BRCA Mutations and Breast Cancer

BRCA1 and BRCA2 affect breast cancer risk and survival

Several genes have been linked to breast cancer, the most common of which are BRCA mutations (BRCA1 and BRCA2). To give you a sense of their significance, the overall lifetime risk of breast cancer in women without a BRCA mutation is around 12%. For those with such a mutation, the average lifetime risk of developing breast cancer varies between 40 to 70%. BRCA mutations increase the risk of several other types of cancer as well.

Since a BRCA mutation is such a significant risk factor, many women with a family history of the disease are encouraged to get genetic testing. Such testing is not routine and requires thoughtful consideration about potential next steps. The possibility of discovering a predisposition to breast cancer can be frightening, but surveillance and treatment can improve the long-term survival of people who have these mutations, and this should temper some of your fears.

BRCA gene location
Verywell / Gary Ferster

The Role of BRCA Genes

Genes, which are inside each cell in your body, are made of DNA molecules. They are a blueprint—coding for the proteins that your body builds. BRCA genes are normal genes that function as tumor suppressor genes. Each of your cells contains two copies of the BRCA1 gene and two copies of the BRCA2 gene (one copy of each from your mother and one copy from your father).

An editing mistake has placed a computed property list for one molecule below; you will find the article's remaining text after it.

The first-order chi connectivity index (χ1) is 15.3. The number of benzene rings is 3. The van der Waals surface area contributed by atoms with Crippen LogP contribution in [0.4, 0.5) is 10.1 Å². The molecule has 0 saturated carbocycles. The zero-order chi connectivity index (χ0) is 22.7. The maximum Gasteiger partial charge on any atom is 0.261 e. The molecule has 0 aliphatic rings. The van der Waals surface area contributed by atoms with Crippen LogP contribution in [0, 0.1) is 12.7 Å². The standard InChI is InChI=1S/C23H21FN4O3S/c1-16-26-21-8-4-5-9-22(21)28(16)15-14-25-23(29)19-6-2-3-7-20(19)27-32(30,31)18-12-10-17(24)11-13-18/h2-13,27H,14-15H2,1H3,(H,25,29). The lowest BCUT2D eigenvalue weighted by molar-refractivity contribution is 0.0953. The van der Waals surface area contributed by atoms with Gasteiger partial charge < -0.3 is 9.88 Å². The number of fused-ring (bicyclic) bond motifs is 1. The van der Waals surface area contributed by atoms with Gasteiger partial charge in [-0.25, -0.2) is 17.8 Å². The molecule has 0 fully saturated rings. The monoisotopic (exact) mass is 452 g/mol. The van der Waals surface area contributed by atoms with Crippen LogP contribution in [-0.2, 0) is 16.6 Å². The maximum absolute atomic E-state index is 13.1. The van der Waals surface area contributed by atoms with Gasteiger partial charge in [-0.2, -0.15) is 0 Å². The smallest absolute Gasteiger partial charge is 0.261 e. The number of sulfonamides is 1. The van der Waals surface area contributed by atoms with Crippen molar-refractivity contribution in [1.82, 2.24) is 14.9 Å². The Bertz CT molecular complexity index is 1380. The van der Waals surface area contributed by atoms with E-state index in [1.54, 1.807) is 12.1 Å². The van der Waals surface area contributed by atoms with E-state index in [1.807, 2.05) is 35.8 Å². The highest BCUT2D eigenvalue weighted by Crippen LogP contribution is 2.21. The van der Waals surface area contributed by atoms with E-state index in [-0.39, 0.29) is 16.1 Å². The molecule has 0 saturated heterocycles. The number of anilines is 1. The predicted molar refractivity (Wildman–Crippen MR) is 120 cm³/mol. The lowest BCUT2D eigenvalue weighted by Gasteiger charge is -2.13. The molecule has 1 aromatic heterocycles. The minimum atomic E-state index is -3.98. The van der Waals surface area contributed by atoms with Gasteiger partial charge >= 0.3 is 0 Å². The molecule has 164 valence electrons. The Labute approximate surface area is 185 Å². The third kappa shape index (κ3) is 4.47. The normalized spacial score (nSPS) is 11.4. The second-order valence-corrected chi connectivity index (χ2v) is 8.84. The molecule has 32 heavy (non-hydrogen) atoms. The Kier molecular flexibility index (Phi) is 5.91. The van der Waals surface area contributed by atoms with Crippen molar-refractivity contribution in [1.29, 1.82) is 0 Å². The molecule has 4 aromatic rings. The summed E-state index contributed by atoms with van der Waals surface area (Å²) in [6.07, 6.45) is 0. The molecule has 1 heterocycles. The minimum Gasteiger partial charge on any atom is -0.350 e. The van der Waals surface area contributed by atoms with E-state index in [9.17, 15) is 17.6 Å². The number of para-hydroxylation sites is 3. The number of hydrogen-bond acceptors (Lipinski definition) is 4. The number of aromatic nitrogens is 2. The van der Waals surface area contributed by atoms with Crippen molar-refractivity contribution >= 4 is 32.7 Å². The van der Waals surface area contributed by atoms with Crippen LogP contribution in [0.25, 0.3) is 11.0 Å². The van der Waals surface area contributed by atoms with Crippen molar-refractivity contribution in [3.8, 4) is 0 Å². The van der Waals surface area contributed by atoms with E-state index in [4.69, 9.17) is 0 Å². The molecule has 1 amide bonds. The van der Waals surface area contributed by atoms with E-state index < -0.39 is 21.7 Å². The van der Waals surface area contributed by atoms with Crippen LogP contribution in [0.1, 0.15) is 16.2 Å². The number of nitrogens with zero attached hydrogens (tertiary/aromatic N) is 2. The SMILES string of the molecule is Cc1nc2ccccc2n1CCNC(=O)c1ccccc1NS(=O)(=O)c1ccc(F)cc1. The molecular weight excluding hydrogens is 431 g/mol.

Normal BRCA genes code for proteins that prevent cancer growth, especially breast cancer and ovarian cancer. Specifically, these proteins are responsible for repairing cancer-causing damage to DNA in your cells.

You may hear some people refer to these by spelling out "B-R-C-A mutations" or by saying "braca mutations."

BRCA Genes Mutations

Mutations are genetic errors. BRCA gene mutations are autosomal dominant, meaning that having one copy of the abnormal gene impairs their normal anti-cancer effect.

It is far more common to have only one mutated BRCA gene (this is written as BRCA1/2) than two of them.

There are two ways for a person to have a BRCA gene mutation:

  • Inherited (germ-line) BRCA mutations are passed from a mother or father to a child at conception.